Did you know that our genitals are as unique as our fingerprints?
That’s right…our private parts are a one-of-a-kind work of art.
In our culture, body appreciation is approached like viewing a piece of art. We give admiration, but also offer plenty of critiques.
The problem with this is, art doesn’t stop functioning properly when it’s rejected…our bodies do.
Advertising has been playing on our willingness to avoid rejection at any cost for years. In order to sell some sort of product, we’ve been told our genitals are undesirable, broken, and diseased.
Jokes about the size, shape, and smell of genitals play on this same fear. We laugh (nervously) because we instinctively know how wrong it is to go there.
Furthermore, there’s genital shaming language. We call people a “dick” or “cunt” to express how awful they are.
It’s no wonder humans are more self conscious of their genitals than any other creature. We make ourselves feel like we’re not normal down there.
We can choose to love our genitals how they are.
Yes…it’s a choice. Because, the truth is, there is no normal.
Our genitals do not need to be turned into sterile doll parts in order to be appreciated.
To be clear, there is a range of typical looking genitals. But, even in that range, there’s wide variation.
So, it’s a good idea to steer clear of jokes about other people’s genitals. You never know what someone’s got going on down there.
The inspiration for this week’s project is a Barefaced card about genital variation, awareness, and acceptance.
Not only should we be careful with our words around others, positive self talk is important too.
Many people have a difficult time relaxing into orgasm because they’re self conscious of how their genitals look, smell, or taste.
There’s that underlying unrealistic expectation for perfection…whatever that is.
Too many people aren’t educated about the reality of genitals.
They all have an odor, grow pubic hair, secrete fluids, and look different. These are natural things our genitals do, but are shamed for.
When you grow up with this stigma, it can chip away at your self worth without realizing it.
Because non-sexualized nudity is avoided in our culture, we don’t have many opportunities to experience how varied human bodies really are.
In some cultures, nudity is common. Nude beaches, bath houses, and gyms provide regular glimpses of human bodies.
Here in the US, more and more people are self conscious of their bodies not looking perfect. These days, many kids even avoid showering after gym class so no one sees them naked.
I think we could all use some more exposure to non-sexual nudity.
Sure, we’re exposed to lots of nudity through sexualized media. But these are actors placed in the most flattering camera angles. They’ve prepped for the scenes, and have gone to great extremes to make sure everything seems perfect.
Because we have little else to compare ourselves to, this kind of exposure can make us feel worse about ourselves.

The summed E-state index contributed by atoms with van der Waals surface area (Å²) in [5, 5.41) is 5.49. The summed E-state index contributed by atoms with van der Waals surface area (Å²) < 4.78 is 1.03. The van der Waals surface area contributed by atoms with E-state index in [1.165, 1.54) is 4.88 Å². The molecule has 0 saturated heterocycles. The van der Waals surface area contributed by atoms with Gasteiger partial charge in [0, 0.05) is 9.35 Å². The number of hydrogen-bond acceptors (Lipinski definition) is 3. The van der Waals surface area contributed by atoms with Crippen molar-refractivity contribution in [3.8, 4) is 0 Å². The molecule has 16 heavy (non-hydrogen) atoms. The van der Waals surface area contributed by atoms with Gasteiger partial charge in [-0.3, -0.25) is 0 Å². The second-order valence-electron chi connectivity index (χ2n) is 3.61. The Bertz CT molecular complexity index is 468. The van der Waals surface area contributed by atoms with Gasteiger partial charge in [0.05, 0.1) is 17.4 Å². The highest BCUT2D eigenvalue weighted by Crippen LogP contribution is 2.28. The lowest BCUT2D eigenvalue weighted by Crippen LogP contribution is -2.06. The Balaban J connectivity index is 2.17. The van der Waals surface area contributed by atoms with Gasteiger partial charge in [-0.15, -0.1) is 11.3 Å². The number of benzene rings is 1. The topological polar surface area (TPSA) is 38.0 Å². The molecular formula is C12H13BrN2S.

Todays project highlights the importance of genital variation.
When I was in art school, I took a lot of figure drawing classes. We all gathered around a live nude model, and spent hours studying their body.
The best models were the least perfect ones. The more unique their body, the more fun they were to draw.
I think we should view our genitals with this kind of appreciation.
For this reason, I created a coloring page showing the diversity of genitals. It shows how genitals are all made up of the same parts, but put together in different ways.
First, I showed where all the parts are on each set of different looking genitals, and I talked about why genital awareness is important.
Most of us only see other people’s genitals in porn. Since the actors are chosen for their “ideal” parts, we don’t see the full range of genital variation.
Also, video doesn’t communicate that genitals have a taste and smell. If you don’t know any better, you may think something’s wrong when it’s not.
The kids sat quietly and listened.
I quit while I was ahead, and we got to coloring.
The only direction I gave was to color the genitals however you want. They could be decorated with polka dots, bright colors, or whatever. Just be creative, and have fun.
The kids were focused with these coloring pages…not much talking going on.
The only comment made was that one of the vulvas looks like an avocado.
Out of the blue, a random question arises about pregnancy. One of the kids asked if it’s weird to tell your parents you’re pregnant, because then they know you had sex.
This question points to a common reason kids don’t bring up sexuality-related topics with the adults in their lives…they’re worried about getting in trouble.
Artsy fartsy sex ed creates a specific time devoted to these types of questions.
Kids need more than just verbal permission…they need the opportunity too.
The goal is to create a safe space for communicating, then allow it to happen naturally.
There’s a magic that happens when you create an intentional space for talking about sex and sexuality.
You can actually have real conversations with your teen!
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